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Technical Paper

Plasma-Catalysis for Diesel Exhaust Treatment: Current State of the Art

2001-03-05
2001-01-0185
Nonthermal plasma discharges in combination with catalysts are being developed for diesel aftertreatment. NOx conversion has been shown over several different catalyst materials. Particulate removal has also been demonstrated. The gas phase chemistry of the plasma discharge is described. The plasma is oxidative. NO is converted to NO2, CH3ONO2 and HNO3. Hydrocarbons are partially oxidized resulting in aldehydes and CO along with various organic species. Soot will oxidize if it is held in the plasma. When HC is present, SO2 is not converted to sulfates. Suitable plasma-catalysts can achieve NOx conversion over 70%, with a wider effective temperature range than non-plasma catalysts. NOx conversion requires HC and O2. Electrical power consumption and required exhaust HC levels increase fuel consumption by several percent. A plasma catalyst system has demonstrated over 90% particulate removal in vehicle exhaust.
Technical Paper

Comparison of Plasma-Catalyst and Lean NOx Catalyst for Diesel NOx Reduction

2000-10-16
2000-01-2895
Projected NOx and fuel costs are compared for a plasma-catalyst system and an active lean NOx catalyst system. Comparisons are based on modeling of FTP cycle performance. The model uses steady state laboratory device characteristics, combined with measured vehicle exhaust data to predict NOx conversion efficiency and fuel economy penalties. The plasma system uses a proprietary catalyst downstream of a plasma discharge. The active lean NOx catalyst uses a catalyst along with addition of hydrocarbons to the exhaust. For the plasma catalyst system, NOx conversion is available over a wide temperature range. Increased electrical power improves conversion but degrades vehicle fuel economy; 10 J/L energy deposition costs roughly 3% fuel economy. Improved efficiency is also available with larger catalyst size or increased exhaust hydrocarbon content. For the active lean NOx system, NOx conversion is available only in a narrow temperature range.
Technical Paper

Composition of Clusters Formed by Plasma Discharge in Simulated Engine Exhaust

2000-10-16
2000-01-2967
Previously reported experiments revealed the presence of a small number of clusters or very small particles in the effluent of a nonthermal plasma reactor when treating a simulated engine exhaust mixture. These clusters are smaller than 7 nm. The quantity of clusters is orders of magnitude smaller than the particulate diesel or gasoline engine exhaust typically contains. In this report, we describe further experiments designed to determine the chemical composition of the clusters. Clusters were collected on the surface of a silicon substrate by exposing it to the effluent flow for extended time periods. The resulting deposits were analyzed by high mass resolution SIMS and by XPS. The SIMS analysis reveals NH4+, CH6N+, SO-, SO2-, SO3- and HSO4- ions. XPS reveals the presence of N and S at binding energies consistent with that of ammonium sulfate.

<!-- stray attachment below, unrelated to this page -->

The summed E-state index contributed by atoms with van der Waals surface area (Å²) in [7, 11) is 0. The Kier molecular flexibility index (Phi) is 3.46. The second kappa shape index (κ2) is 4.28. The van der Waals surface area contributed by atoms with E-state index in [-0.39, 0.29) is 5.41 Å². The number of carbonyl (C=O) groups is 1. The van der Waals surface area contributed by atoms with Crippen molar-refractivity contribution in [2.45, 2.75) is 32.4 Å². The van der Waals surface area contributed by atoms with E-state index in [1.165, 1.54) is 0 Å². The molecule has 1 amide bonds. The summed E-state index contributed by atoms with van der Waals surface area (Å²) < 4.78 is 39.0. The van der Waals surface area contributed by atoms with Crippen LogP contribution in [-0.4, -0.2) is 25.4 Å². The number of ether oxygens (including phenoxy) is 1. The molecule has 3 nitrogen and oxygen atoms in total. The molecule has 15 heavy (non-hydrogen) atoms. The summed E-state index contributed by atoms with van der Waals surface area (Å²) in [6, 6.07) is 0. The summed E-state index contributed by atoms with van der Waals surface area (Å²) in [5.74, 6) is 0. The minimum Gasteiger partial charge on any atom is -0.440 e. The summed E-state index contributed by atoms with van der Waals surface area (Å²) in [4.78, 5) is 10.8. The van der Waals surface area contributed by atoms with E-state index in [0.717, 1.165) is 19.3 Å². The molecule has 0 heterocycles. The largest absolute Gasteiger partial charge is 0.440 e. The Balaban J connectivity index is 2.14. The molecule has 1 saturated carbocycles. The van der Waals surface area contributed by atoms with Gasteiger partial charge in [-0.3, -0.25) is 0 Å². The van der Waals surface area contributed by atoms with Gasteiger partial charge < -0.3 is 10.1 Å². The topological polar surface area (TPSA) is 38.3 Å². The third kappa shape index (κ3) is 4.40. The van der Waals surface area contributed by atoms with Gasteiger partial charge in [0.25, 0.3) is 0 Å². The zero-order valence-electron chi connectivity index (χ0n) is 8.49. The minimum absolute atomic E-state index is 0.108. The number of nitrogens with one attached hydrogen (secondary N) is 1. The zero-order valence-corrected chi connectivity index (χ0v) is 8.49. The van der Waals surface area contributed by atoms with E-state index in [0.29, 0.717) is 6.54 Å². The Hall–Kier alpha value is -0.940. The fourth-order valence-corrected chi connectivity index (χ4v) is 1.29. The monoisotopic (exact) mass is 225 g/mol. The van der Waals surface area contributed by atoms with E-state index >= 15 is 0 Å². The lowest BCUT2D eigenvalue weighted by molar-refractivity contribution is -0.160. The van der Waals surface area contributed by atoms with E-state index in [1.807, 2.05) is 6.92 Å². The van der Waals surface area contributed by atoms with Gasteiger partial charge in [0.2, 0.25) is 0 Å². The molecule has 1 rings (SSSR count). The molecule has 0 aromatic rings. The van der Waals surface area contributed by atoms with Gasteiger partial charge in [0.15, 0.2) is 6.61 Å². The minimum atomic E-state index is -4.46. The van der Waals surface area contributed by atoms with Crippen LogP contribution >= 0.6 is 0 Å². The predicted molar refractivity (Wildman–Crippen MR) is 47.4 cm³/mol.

Technical Paper

Diesel Exhaust Simulator: Design and Application to Plasma Discharge Testing

2003-03-03
2003-01-1184
A diesel fuel and air diffusion flame burner system has been designed for laboratory simulation of diesel exhaust gas. The system consists of mass flow controllers and a fuel pump, and employs several unique design and construction features. It produces particulate emissions with size, number distribution, and morphology similar to diesel exhaust. At the same time, it generates NOx emissions and HC similar to diesel. The system has been applied to test plasma discharges. Different design discharge devices have been tested, with results indicating the importance of testing devices with soot and moisture. Both packed bed reactor and flat plate dielectric barrier discharge systems remove some soot from the gas, but the designs tested are susceptible to soot fouling and related electrical failures. The burner is simple and stable, and is suitable for development and aging of plasma and catalysts systems in the laboratory environment.
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